If Tucker Carlson is looking for work, the Kremlin could have the answer.
Just hours after Fox News unexpectedly announced his departure, Carlson was offered work by Russian state media networks that have fiercely supported the invasion of Ukraine and echo much of his conspiratorial rhetoric.
Carlson is known for his critical views on Western support for Kyiv, and he has used his platform to question the huge amounts of financial and military aid the U.S. has sent to help repel Moscow's year-old invasion.
RT, the broadcaster formerly known as Russia Today, which is banned in dozens of countries, including the entire European Union, said on its English-language Twitter account Monday: "Hey @TuckerCarlson, you can always question more with @RT_com."
Vladimir Solovyov, the most prominent commentator on Russian state TV and a staunch pro-Kremlin propagandist, said Carlson was welcome to join his nightly panel discussion show — while suggesting he should consider a run for the White House.
"You have our admiration and support in any endeavor you choose for yourself next, be it running for President of the United States (which you should totally do, by the way) or making an independent media project," he wrote in an email, according to a screen grab he shared on his Telegram channel.
"We'll happily offer you a job if you wish to carry on as a presenter and host! You are always welcome in Russia and Moscow, we wish you the best of luck."
Alongside the message on Telegram, Solovyov wrote in English: "Tucker, come join us. You don't have to be afraid of taking the piss out of Biden here," using a common British expression for mocking someone.
Speculation is swirling over where Carlson may find work next, whether it is on another right-leaning news network in the U.S. or elsewhere.
Carlson has strong links to Hungary and its far-right authoritarian and pro-Russian leader, Viktor Orbán, whom he has interviewed. Carlson hosted his Fox News show from the capital, Budapest, for a week in 2021.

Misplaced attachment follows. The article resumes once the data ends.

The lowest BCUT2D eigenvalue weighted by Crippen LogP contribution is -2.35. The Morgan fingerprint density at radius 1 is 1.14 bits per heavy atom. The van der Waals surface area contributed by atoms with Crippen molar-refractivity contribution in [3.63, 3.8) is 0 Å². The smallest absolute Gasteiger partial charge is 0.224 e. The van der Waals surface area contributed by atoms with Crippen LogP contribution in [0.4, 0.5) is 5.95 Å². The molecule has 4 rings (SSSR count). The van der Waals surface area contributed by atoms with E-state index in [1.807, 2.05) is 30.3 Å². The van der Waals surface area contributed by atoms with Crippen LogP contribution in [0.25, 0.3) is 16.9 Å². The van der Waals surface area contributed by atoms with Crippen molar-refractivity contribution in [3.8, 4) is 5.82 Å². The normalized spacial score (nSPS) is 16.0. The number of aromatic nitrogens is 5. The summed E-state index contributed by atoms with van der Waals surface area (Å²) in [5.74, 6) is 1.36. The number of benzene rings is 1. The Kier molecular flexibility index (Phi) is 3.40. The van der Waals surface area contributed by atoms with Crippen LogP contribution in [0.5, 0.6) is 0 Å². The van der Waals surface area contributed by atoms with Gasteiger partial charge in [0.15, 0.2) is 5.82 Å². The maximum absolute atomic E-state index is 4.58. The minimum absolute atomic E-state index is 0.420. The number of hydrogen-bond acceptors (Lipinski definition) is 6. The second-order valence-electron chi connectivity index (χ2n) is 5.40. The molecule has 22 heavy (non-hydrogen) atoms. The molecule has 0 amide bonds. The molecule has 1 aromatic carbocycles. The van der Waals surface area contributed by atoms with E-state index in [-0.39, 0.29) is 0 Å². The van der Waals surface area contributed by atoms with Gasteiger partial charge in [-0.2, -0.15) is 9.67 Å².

In 2022 Carlson made a documentary titled “Hungary vs. Soros: Fight for Civilization” — a reference to George Soros, the 92-year-old Hungarian-born Jewish businessman and philanthropist who has become a scapegoat for conservative conspiracy theorists in Europe and the U.S.
Carlson has consistently criticized Ukraine since the February 2022 invasion and has often argued that the U.S. is the real combatant in a proxy war against Russia, a point also made by Russian propagandists.
He has referred to Ukraine as an undemocratic "client state" of the U.S. State Department and has called the notion that it is fighting for its sovereignty "a lie."
He has called President Volodymyr Zelenskyy — who is lauded around the world for the steadfast defense of his country — a "dictator" who has misused the more than $77 billion the U.S. has sent in aid, Carlson has argued.
"You can't have an audit. Because if you do want an audit of where your money is going into the most corrupt country in Europe, you're a tool of Putin!" Carlson said on his Fox News show in March.
Jon Roozenbeek, a postdoctoral researcher at the University of Cambridge and an expert in Russian propaganda and disinformation, said the job offers may be an attempt to "troll" the West rather than genuine.
"He’s probably much more useful at any kind of American outlet that isn’t actively and openly sponsored by the Russian government," he said.
Russia's propaganda aims are not necessarily to persuade people to accept its position, Roozenbeek said, but to "sow doubt or uncertainty or to raise pulses and raise emotions" and make sure the Russian position is heard as much as possible in mainstream discussion.
"And so the bigger the voice that propagates these kinds of narratives, the better," he said.
Western governments have steadily restricted Russian state TV channels since the conflict in Ukraine began in 2014 when Russian-backed paramilitary groups set up internationally unrecognized administrations in Luhansk and Donetsk, the same year Russia sparked outrage across the world by annexing Crimea.